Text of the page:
Posts Tagged ‘glaucoma’

Seniors in Joliet need awareness of glaucoma

It’s sneaky and it’s subtle. It’s referred to as “…the silent thief of sight.” “It” is glaucoma. Most types of glaucoma cause no pain and produce no symptoms. What glaucoma does do, however, is cause damage to the optic nerve. The main function of the optic nerve is sending electrical transmissions to the brain. Damage to it can lead to serious problems with vision that eventually lead to blindness.

Glaucoma is caused by increased pressure in the eye. This pressure is from a buildup of fluid, called aqueous humor, in the front of the eye. The elevated pressure is often extremely subtle with no symptoms until the disease has already caused significant damage.

In the U.S., approximately 2.2 million people age 40 and older have glaucoma, and of these, as many as 120,000 are blind, according to the American Health Assistance Foundation. An estimated 3.3 million of Americans could have glaucoma by the year 2020.

Glaucoma is a leading cause of blindness among African Americans and Hispanics in the U.S. Three times as many African Americans have glaucoma than Caucasians, and four times as many are blind. Between the ages of 45 and 64, glaucoma is fifteen times more likely to cause blindness in African Americans than in Caucasians.

Because people may not know they have glaucoma, a simple and painless glaucoma test, performed by an ophthalmologist, is vital. These tests allow the doctor to measure pressure in the eye, examine the optic nerve, check the visual field and determine the fluid drainage angle in the eye.

According to seniormag.com, there are actually two major types of glaucoma – open angle and closed angle. Typically open angle glaucoma has no symptoms in its early stages and vision remains normal. As the optic nerve becomes more damaged, blank spots begin to appear in one’s vision, but such spots can be unnoticeable at first. If the optic nerve is significantly damaged, these spots become large. If all the optic nerve fibers die, blindness results.

Some eyes are formed with the iris too close to the drainage angle. In these eyes, which are often small and farsighted, the iris can be sucked into the drainage angle and block it completely. This is called closed-angle glaucoma. Since the fluid cannot exit the eye, pressure inside the eye builds rapidly and causes an acute closed-angle attack. Symptoms that occur suddenly can include blurry vision, halos around lights, eye pain, nausea and vomiting. Medical attention should be immediate.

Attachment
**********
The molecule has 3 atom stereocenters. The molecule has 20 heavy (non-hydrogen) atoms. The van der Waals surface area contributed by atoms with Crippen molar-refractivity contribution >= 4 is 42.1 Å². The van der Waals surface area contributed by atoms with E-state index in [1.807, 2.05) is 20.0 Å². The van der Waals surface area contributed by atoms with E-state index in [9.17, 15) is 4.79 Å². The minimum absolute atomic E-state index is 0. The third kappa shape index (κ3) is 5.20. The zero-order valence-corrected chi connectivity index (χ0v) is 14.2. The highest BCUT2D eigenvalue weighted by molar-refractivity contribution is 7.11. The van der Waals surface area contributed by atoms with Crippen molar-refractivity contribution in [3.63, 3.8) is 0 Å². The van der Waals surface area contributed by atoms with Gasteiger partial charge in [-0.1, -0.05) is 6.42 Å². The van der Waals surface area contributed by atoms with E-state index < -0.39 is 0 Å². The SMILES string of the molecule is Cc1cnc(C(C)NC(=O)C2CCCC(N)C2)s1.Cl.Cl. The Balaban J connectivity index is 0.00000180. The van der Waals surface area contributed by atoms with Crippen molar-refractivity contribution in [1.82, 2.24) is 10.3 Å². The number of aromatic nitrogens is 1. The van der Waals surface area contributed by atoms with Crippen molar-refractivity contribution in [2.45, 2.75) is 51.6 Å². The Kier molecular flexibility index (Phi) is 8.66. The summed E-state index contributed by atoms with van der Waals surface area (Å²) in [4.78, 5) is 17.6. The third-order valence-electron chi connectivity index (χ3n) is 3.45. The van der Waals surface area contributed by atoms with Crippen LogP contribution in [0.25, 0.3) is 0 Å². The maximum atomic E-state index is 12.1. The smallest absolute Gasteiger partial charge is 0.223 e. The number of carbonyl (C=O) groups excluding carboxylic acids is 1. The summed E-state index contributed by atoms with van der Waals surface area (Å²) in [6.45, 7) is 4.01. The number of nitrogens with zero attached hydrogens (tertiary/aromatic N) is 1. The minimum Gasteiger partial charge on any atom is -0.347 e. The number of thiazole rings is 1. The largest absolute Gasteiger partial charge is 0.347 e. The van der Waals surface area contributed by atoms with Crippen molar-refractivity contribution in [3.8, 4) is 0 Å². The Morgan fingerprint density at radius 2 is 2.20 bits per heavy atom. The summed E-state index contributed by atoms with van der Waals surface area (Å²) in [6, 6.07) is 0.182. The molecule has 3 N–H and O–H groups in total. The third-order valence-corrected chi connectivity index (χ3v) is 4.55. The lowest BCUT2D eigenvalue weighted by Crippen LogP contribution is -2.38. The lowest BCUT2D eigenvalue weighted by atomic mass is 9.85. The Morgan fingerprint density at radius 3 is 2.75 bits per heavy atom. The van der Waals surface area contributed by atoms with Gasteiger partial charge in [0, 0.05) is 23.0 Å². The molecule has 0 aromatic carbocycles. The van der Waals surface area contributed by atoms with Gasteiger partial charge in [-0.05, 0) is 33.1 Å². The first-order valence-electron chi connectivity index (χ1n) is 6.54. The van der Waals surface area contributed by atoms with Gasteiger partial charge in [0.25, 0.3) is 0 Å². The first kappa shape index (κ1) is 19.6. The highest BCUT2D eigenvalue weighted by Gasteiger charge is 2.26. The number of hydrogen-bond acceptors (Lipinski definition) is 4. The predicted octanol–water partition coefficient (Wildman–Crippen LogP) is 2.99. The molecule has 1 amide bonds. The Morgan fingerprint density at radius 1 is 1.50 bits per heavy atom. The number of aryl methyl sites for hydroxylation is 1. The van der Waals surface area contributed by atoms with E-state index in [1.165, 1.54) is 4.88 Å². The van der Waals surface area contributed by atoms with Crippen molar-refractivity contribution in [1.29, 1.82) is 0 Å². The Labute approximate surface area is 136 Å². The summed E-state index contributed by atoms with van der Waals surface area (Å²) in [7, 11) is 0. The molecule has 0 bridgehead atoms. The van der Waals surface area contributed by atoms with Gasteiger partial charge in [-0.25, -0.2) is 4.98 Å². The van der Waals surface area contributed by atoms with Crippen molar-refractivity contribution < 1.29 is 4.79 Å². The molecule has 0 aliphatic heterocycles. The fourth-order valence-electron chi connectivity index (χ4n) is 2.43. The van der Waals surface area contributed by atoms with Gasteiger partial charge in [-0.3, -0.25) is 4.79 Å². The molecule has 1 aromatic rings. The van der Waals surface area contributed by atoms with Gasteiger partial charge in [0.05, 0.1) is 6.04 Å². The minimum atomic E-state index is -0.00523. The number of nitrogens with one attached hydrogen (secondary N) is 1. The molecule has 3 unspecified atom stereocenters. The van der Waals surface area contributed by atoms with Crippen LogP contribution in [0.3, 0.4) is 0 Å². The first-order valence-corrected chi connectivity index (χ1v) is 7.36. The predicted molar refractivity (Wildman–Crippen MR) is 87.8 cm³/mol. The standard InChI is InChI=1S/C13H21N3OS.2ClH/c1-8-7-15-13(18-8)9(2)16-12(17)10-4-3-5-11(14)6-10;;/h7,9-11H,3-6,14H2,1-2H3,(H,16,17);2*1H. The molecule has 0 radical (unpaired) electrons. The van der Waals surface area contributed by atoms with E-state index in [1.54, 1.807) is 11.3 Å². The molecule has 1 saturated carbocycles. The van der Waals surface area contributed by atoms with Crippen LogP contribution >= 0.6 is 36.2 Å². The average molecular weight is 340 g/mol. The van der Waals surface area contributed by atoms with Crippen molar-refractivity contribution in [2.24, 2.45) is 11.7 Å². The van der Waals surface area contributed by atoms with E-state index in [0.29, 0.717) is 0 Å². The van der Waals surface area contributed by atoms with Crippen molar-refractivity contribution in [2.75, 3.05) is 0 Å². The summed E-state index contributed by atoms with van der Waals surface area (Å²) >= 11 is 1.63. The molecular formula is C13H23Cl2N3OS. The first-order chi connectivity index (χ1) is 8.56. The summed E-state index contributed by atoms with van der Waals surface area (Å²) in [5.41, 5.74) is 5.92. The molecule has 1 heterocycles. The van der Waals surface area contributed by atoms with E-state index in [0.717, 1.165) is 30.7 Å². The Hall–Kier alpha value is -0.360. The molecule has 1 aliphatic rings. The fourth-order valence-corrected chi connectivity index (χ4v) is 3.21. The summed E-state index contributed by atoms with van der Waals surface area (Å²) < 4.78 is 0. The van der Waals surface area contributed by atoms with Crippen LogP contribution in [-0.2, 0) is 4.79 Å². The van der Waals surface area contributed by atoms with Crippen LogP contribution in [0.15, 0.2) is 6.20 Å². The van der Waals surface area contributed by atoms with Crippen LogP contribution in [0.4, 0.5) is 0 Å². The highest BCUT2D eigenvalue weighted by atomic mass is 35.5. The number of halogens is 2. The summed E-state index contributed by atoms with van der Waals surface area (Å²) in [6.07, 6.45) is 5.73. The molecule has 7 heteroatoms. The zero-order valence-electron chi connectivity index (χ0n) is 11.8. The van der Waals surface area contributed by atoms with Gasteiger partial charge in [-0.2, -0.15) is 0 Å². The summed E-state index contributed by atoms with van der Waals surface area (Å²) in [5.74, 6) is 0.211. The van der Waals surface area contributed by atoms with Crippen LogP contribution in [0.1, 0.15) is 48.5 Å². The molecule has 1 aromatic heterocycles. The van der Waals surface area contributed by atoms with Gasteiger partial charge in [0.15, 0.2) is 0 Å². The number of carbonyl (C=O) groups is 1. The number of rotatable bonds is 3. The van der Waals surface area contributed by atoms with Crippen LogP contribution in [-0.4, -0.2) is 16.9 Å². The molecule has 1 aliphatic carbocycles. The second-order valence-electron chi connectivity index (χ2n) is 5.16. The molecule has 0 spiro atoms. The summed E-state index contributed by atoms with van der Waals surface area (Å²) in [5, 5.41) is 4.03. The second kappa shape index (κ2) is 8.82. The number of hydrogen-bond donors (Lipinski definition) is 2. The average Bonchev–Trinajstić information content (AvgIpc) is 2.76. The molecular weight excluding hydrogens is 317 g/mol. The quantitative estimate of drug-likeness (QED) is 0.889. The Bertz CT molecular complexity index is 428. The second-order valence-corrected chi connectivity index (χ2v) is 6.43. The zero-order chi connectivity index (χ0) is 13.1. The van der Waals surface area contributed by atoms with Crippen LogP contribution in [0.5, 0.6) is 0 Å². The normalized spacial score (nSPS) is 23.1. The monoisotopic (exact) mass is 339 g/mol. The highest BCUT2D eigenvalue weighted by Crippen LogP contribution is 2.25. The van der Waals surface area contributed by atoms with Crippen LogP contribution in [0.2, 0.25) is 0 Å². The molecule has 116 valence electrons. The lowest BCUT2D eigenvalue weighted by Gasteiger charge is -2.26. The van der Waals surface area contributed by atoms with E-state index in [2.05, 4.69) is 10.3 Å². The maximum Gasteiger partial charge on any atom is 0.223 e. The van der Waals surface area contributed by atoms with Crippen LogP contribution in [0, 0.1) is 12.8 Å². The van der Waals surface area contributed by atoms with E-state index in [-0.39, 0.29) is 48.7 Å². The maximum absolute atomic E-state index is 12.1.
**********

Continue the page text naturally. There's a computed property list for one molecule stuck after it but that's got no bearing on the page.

Early detection is key

Early detection through eye exams, visual field tests and optic nerve imaging, and management through medications and laser treatments (to relieve eye pressure) are keys to preventing optic nerve damage and blindness from glaucoma.

Be aware

  • Everyone older than age 60 is at increased risk.
  • For certain population groups such as African-Americans, the risk is much higher, and they should have eye pressure monitored before age 30. Hispanic, Asian and Japanese Americans also face an increased risk. The reasons for these differences aren’t clear.
  • If there’s a family history of glaucoma, there is a much greater risk of developing it. A form of juvenile open-angle glaucoma has been clearly linked to genetic abnormalities.
  • Diabetes increases the risk of developing glaucoma. A history of high blood pressure, heart disease, or hypothyroidism can increase risk as well.
  • Severe eye injuries can result in increased eye pressure. Injury can also dislocate the lens, closing the drainage angle. Other risk factors include retinal detachment, eye tumors or eye inflammations.
  • Being nearsighted, which generally means that objects in the distance look fuzzy without glasses or contacts, increases the risk of developing glaucoma.
  • Using corticosteroids for prolonged periods of time appears to increase the risk of getting secondary glaucoma. This is especially true if someone uses corticosteroid eye drops.
Share
Connect with us
Click here to visit to The Timbers of Shorewood Website and learn about senior care in Joliet, Shorewood, and Plainfield. Click here to send an email to the Timbers of Shorewood. Click here to follow The Timbers of Shorewood on Twitter and learn about senior care in Joliet, Shorewood and Plainfield. Click here to visit The Timbers of Shorewood Facebook Page and learn about senior care in Joliet, Shorewood and Plainfield. Click here to subscribe to the Joliet Assisted Living blog RSS Feed.
Communities we serve
Shorewood, Joliet, Plainfield, Channahon, Crest Hill, Minooka, Naperville, Morris, Aurora, Lockport, Romeoville, Homer Glen, New Lenox, Manhattan, and Mokena